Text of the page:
These are the articles and videos that potential customers will come across when doing research. Your content should answer their questions and offer them valuable information. Your clear, helpful, engaging, and fun content is what is going to build goodwill between you and them, so that when they’re ready to make a purchase, they’ll choose you.
Build up your blog with quality articles. Start building a social media presence where you can share them, and become a part of the online communities that use and need your products.
If you’re still limiting your business to outbound marketing, it’s time to consider adopting inbound methods as well. All of your customers are now online, either to do research or to shop, so you need to be online too.
Your websites need to be search engine optimized (SEO) so that when people start doing that research, they find you on that coveted first page of Google. Your articles need to use the keywords that customers use to search for answers, so that your articles pop up when they search. Get on social media and start being a knowledgeable and helpful member of communities that make sense for your brand.
The point of inbound marketing is to be out there, on all channels, so that it’s easy for someone to stumble upon your products and services when and if they need them. That’s your first point of contact and a chance to draw them in.
Now you have a website, a blog, and social media accounts. You’re good, right? Short answer, “Yes, but it’s just a start.” Once you have your digital presence out there, you need to use analytics to better understand your customers’ habits, needs, and wants.
How do people find your website? What do they do once they’re there? What questions do they ask? When do they make a purchase? This is data you should be tracking to make better-informed decisions.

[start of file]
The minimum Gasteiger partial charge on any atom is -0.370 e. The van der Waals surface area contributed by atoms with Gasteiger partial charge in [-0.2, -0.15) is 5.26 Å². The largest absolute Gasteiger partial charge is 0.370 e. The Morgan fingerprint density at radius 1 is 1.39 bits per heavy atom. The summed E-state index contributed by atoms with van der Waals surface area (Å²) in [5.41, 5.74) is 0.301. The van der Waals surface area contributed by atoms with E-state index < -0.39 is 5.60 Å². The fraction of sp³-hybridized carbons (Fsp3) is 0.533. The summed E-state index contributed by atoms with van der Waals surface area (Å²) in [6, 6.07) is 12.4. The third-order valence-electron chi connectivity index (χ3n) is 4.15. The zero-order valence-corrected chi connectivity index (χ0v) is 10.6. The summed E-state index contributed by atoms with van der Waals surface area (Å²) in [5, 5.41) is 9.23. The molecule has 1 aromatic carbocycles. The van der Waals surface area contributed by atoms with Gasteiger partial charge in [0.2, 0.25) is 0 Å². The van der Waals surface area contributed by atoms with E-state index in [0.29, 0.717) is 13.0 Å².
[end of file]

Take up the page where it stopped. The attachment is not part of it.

Now more than ever before, customers want to be treated like people. They’re savvy buyers that may know as much about your product as you do! Don’t be afraid to get personal. With your gathered data, start building segmented customer personas that include pain points, needs, and desires.
Generic email blasts will be deleted before they’re even opened, so you must start tailoring your content to the individual. The beautiful thing is that, with digital forms and opt-in lists, you can generate a lot of the information you need to personalize your communications at the time they sign up. From there, it’s just a matter of providing targeted content to people as they need it. Nothing builds trust and dependability more than anticipating needs and providing solutions.
That wasn’t so scary, was it? In fact, these “changes” aren’t so different from what you’re already doing. Embracing technology, the digital realm, and everything it has to offer will position your business to be ready for however the future shakes out. Rest assured: Your competitors are making these changes, and you don’t want to be left in the dust.
The world is changing. By riding the tide, your company will find itself on the wave to future success.